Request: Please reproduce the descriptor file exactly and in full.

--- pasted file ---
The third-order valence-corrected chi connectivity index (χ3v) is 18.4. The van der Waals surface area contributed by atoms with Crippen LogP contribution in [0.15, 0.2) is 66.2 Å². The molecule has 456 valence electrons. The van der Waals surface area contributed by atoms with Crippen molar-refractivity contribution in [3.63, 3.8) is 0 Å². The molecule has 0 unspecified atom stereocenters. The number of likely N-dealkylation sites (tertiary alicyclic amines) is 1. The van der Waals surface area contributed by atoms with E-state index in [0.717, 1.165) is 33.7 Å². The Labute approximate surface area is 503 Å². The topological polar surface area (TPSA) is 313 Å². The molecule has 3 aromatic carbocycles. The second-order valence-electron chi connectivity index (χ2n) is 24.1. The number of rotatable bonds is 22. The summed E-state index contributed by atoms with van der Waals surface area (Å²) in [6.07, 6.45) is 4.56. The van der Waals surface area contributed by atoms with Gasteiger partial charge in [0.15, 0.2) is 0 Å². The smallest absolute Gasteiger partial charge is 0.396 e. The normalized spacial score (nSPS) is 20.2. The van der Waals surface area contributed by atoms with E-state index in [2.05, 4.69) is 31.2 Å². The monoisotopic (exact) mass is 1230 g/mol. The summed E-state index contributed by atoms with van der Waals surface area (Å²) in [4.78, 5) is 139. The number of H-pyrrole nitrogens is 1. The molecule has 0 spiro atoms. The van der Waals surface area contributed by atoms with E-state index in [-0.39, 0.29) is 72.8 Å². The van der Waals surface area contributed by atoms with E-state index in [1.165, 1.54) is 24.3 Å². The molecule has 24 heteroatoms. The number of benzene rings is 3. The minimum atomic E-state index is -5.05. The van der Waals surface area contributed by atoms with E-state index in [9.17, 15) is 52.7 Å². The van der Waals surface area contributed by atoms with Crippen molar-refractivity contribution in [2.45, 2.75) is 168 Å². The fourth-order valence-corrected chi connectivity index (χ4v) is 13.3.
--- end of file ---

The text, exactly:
The third-order valence-corrected chi connectivity index (χ3v) is 18.4. The van der Waals surface area contributed by atoms with Crippen LogP contribution in [0.15, 0.2) is 66.2 Å². The molecule has 456 valence electrons. The van der Waals surface area contributed by atoms with Crippen molar-refractivity contribution in [3.63, 3.8) is 0 Å². The molecule has 0 unspecified atom stereocenters. The number of likely N-dealkylation sites (tertiary alicyclic amines) is 1. The van der Waals surface area contributed by atoms with E-state index in [0.717, 1.165) is 33.7 Å². The Labute approximate surface area is 503 Å². The topological polar surface area (TPSA) is 313 Å². The molecule has 3 aromatic carbocycles. The second-order valence-electron chi connectivity index (χ2n) is 24.1. The number of rotatable bonds is 22. The summed E-state index contributed by atoms with van der Waals surface area (Å²) in [6.07, 6.45) is 4.56. The van der Waals surface area contributed by atoms with Gasteiger partial charge in [0.15, 0.2) is 0 Å². The smallest absolute Gasteiger partial charge is 0.396 e. The normalized spacial score (nSPS) is 20.2. The van der Waals surface area contributed by atoms with E-state index in [2.05, 4.69) is 31.2 Å². The monoisotopic (exact) mass is 1230 g/mol. The summed E-state index contributed by atoms with van der Waals surface area (Å²) in [4.78, 5) is 139. The number of H-pyrrole nitrogens is 1. The molecule has 0 spiro atoms. The van der Waals surface area contributed by atoms with E-state index in [-0.39, 0.29) is 72.8 Å². The van der Waals surface area contributed by atoms with E-state index in [1.165, 1.54) is 24.3 Å². The molecule has 24 heteroatoms. The number of benzene rings is 3. The minimum atomic E-state index is -5.05. The van der Waals surface area contributed by atoms with E-state index in [9.17, 15) is 52.7 Å². The van der Waals surface area contributed by atoms with Crippen molar-refractivity contribution in [2.45, 2.75) is 168 Å². The fourth-order valence-corrected chi connectivity index (χ4v) is 13.3.